In the issue of Nature Vol. 537 (No. 7618; pp. 7-128), a group of scientists from Bilkent University reported the development of a new technique—which they call “ablation cooling”—to allow much faster and damage-free laser removal of materials, including live tissue.
This laser-based cutting technique cools the material being cut by using a technique developed for rockets reentering the atmosphere. The technique also reduces the required pulse energy to be produced by the laser by up 1000 times, dramatically simplifying the laser technology involved.
Since its invention, the laser has been idealized as the perfect cutting tool that can work with ease and surgical precision on any material. But the reality has turned out to be different. For instance, high-power lasers can indeed cut through thick steel, but very slowly, and only by enormously heating the entire piece. Trying the same trick on any delicate material—such as live tissue—shatters or burns it. Variations on the technique have been developed, but most have one or another of these drawbacks, or necessitate the use of extremely complex and expensive technology.
The ablative cooling technique avoids these pitfalls. The idea is to hit the material being cut with a train of ultrafast pulses so quickly that it does not have time to heat up. Dr. F. Ömer İlday of the Department of Electrical Engineering and Department of Physics at Bilkent, who originally conceived the notion behind the new technique, explains how it improves on the traditional method of laser material removal:
“This method was very inefficient, because each pulse in a train of pulses basically interacted with the material independent of the others. This meant that the target area completely cooled between subsequent pulses, with the heat instead spreading out and heating the surrounding area, which was supposed to be kept cool. The next pulse then had to heat the target area again before it could remove it. These heating-cooling cycles both wasted a lot of precious laser energy and contributed to heating of the surrounding regions. The key was to recognize that the residual heat left by each pulse could be in a way recycled and exploited by the next pulse, provided it arrived before the heat could spread out. Each pulse thus builds up favorable conditions for the next, leading to extremely efficient ablation. Even more importantly, because each pulse removes the portion of the material containing the heat left behind by the previous pulse, virtually no heat is left behind and the surrounding area remains cool even though the rate of removal has been greatly increased.”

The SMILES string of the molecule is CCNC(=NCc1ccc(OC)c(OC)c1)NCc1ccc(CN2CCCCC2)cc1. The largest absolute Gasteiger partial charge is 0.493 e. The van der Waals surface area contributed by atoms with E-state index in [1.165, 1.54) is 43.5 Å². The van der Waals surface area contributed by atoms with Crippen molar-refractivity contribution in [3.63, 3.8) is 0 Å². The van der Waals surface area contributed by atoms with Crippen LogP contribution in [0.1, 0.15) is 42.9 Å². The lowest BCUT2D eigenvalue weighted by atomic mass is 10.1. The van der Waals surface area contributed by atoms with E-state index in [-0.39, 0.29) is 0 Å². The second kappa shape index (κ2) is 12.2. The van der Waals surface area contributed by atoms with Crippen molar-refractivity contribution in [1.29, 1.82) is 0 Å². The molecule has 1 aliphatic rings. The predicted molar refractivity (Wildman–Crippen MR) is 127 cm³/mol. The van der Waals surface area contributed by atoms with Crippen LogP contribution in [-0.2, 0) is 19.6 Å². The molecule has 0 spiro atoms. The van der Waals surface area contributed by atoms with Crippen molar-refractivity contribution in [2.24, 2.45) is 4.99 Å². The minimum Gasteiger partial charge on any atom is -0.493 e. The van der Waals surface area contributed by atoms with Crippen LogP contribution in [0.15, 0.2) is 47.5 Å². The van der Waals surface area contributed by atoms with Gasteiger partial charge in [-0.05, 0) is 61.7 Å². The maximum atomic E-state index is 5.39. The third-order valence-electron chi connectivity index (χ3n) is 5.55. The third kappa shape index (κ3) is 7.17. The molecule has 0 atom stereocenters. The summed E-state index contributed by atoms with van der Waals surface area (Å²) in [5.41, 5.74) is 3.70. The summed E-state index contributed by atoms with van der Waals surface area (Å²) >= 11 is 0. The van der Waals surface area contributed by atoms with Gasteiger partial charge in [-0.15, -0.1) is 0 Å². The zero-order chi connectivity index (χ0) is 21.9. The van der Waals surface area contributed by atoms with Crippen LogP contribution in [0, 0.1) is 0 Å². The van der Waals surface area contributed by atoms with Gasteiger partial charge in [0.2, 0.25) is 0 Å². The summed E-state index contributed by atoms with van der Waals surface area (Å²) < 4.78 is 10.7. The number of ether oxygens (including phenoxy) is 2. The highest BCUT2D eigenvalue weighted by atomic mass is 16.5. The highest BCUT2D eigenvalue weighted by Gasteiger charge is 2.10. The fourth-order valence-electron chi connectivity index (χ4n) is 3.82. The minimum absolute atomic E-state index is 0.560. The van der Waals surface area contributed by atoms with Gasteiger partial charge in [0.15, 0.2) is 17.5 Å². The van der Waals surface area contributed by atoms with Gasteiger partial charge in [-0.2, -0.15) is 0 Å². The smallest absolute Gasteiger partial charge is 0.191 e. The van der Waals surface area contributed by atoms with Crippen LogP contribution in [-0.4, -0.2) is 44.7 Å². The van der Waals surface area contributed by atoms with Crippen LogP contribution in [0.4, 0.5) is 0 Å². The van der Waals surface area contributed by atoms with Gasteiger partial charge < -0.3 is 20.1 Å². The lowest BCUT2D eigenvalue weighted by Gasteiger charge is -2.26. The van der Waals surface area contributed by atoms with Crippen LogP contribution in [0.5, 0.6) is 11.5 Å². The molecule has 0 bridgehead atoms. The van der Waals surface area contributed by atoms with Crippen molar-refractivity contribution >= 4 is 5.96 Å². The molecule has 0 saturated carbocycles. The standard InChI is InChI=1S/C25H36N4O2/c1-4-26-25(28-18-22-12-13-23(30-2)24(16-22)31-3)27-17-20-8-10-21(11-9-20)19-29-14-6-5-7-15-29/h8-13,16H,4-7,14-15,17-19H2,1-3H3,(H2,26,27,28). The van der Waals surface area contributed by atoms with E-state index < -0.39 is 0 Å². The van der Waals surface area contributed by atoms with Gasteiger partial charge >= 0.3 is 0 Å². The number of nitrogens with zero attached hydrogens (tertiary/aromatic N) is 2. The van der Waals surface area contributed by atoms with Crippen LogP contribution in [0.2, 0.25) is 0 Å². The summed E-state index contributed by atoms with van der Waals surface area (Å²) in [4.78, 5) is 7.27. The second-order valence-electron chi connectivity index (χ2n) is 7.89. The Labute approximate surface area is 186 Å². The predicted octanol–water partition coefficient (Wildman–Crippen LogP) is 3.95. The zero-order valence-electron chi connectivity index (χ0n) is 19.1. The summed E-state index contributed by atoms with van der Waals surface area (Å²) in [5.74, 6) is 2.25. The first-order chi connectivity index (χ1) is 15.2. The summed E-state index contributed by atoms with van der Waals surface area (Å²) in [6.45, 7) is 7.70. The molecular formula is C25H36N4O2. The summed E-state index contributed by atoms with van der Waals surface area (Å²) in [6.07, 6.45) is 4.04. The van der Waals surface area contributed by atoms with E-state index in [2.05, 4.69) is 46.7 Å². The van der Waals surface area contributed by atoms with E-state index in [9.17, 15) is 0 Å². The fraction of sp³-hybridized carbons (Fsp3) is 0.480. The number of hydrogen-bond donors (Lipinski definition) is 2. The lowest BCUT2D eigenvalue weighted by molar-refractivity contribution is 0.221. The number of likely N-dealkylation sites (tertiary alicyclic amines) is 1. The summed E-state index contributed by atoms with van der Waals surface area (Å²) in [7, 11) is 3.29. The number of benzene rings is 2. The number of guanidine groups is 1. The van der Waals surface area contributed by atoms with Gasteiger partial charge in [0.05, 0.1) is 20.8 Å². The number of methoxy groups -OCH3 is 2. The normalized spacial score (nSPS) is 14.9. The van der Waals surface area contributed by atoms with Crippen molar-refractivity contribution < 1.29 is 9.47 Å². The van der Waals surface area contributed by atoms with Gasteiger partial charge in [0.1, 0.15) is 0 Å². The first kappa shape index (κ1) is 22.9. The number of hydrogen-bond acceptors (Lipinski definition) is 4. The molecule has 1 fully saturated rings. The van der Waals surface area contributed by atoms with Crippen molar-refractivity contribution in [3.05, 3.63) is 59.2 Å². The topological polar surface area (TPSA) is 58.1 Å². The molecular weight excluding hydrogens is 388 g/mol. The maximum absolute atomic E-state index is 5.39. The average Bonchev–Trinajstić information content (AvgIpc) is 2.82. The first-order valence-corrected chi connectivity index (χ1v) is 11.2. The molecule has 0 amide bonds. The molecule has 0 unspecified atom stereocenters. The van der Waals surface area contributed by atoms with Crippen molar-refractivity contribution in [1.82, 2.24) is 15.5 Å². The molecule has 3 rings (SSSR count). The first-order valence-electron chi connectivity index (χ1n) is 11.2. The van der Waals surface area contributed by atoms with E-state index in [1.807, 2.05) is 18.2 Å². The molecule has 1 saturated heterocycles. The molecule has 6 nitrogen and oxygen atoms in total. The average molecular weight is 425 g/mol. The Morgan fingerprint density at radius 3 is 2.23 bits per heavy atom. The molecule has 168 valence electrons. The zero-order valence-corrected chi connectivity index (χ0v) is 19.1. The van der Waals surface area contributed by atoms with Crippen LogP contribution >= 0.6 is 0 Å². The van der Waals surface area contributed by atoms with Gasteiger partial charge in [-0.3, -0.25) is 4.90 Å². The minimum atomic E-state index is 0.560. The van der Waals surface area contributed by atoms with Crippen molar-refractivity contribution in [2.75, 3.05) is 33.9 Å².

Interestingly, although none of the researchers were aware of it at the time, the concept of removing deposited heat along with the ablated material turns out to be an old idea from another field: ablation cooling has been used in rockets for thermal protection during atmospheric reentry since the 1950s. In case of rockets, a sacrificial protective layer protects the front of the rocket as it reenters the atmosphere. This layer is burned, or ablated, while the rocket remains cool. As the authors note in their paper, “Ablation is evaporative removal of a material when its temperature exceeds a critical value. Because the ablated material is physically carried away, thermal energy contained in the ablated mass is also removed, thus reducing average temperature of the remaining material.” This scenario holds true equally for the rocket and laser material-removal cases.